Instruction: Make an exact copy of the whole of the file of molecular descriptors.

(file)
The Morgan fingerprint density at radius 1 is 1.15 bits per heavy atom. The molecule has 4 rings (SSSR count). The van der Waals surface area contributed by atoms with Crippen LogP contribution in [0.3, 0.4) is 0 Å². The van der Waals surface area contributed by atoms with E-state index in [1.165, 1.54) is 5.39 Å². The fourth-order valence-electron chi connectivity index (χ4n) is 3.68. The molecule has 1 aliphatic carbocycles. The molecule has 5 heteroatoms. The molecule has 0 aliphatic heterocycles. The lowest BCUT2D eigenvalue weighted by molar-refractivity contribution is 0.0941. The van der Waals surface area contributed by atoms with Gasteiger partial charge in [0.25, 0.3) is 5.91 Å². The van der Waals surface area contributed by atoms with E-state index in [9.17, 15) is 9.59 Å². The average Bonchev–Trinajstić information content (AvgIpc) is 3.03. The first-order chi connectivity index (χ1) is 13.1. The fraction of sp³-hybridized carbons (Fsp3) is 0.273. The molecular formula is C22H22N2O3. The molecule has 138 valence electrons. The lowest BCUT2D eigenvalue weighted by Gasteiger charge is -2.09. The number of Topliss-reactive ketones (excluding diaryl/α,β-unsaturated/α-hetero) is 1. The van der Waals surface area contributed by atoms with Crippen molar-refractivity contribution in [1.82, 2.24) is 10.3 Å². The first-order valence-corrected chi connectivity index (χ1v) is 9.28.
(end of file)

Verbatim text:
The Morgan fingerprint density at radius 1 is 1.15 bits per heavy atom. The molecule has 4 rings (SSSR count). The van der Waals surface area contributed by atoms with Crippen LogP contribution in [0.3, 0.4) is 0 Å². The van der Waals surface area contributed by atoms with E-state index in [1.165, 1.54) is 5.39 Å². The fourth-order valence-electron chi connectivity index (χ4n) is 3.68. The molecule has 1 aliphatic carbocycles. The molecule has 5 heteroatoms. The molecule has 0 aliphatic heterocycles. The lowest BCUT2D eigenvalue weighted by molar-refractivity contribution is 0.0941. The van der Waals surface area contributed by atoms with Gasteiger partial charge in [0.25, 0.3) is 5.91 Å². The van der Waals surface area contributed by atoms with E-state index in [9.17, 15) is 9.59 Å². The average Bonchev–Trinajstić information content (AvgIpc) is 3.03. The first-order chi connectivity index (χ1) is 13.1. The fraction of sp³-hybridized carbons (Fsp3) is 0.273. The molecular formula is C22H22N2O3. The molecule has 138 valence electrons. The lowest BCUT2D eigenvalue weighted by Gasteiger charge is -2.09. The number of Topliss-reactive ketones (excluding diaryl/α,β-unsaturated/α-hetero) is 1. The van der Waals surface area contributed by atoms with Crippen molar-refractivity contribution in [1.82, 2.24) is 10.3 Å². The first-order valence-corrected chi connectivity index (χ1v) is 9.28.